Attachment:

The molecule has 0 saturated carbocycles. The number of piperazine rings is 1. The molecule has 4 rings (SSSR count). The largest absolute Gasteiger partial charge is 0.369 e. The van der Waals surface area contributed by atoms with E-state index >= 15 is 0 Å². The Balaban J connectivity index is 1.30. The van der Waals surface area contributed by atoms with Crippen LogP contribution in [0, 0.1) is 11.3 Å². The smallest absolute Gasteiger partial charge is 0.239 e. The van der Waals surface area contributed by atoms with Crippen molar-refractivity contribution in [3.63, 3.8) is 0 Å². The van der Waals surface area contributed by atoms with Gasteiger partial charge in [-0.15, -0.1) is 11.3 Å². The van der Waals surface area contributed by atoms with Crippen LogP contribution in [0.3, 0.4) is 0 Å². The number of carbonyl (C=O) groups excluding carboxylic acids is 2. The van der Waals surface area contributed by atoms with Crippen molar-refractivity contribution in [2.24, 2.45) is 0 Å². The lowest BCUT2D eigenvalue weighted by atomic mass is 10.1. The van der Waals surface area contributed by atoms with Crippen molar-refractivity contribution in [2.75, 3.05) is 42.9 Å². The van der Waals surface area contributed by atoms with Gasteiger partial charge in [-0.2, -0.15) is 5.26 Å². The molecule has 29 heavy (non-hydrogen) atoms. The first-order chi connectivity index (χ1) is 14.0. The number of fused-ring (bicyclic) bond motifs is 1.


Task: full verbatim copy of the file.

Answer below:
The molecule has 0 saturated carbocycles. The number of piperazine rings is 1. The molecule has 4 rings (SSSR count). The largest absolute Gasteiger partial charge is 0.369 e. The van der Waals surface area contributed by atoms with E-state index >= 15 is 0 Å². The Balaban J connectivity index is 1.30. The van der Waals surface area contributed by atoms with Crippen LogP contribution in [0, 0.1) is 11.3 Å². The smallest absolute Gasteiger partial charge is 0.239 e. The van der Waals surface area contributed by atoms with Crippen molar-refractivity contribution in [3.63, 3.8) is 0 Å². The van der Waals surface area contributed by atoms with Gasteiger partial charge in [-0.15, -0.1) is 11.3 Å². The van der Waals surface area contributed by atoms with Crippen LogP contribution in [0.3, 0.4) is 0 Å². The number of carbonyl (C=O) groups excluding carboxylic acids is 2. The van der Waals surface area contributed by atoms with Crippen molar-refractivity contribution in [2.24, 2.45) is 0 Å². The lowest BCUT2D eigenvalue weighted by atomic mass is 10.1. The van der Waals surface area contributed by atoms with Crippen molar-refractivity contribution in [2.75, 3.05) is 42.9 Å². The van der Waals surface area contributed by atoms with Gasteiger partial charge in [-0.2, -0.15) is 5.26 Å². The molecule has 29 heavy (non-hydrogen) atoms. The first-order chi connectivity index (χ1) is 14.0. The number of fused-ring (bicyclic) bond motifs is 1.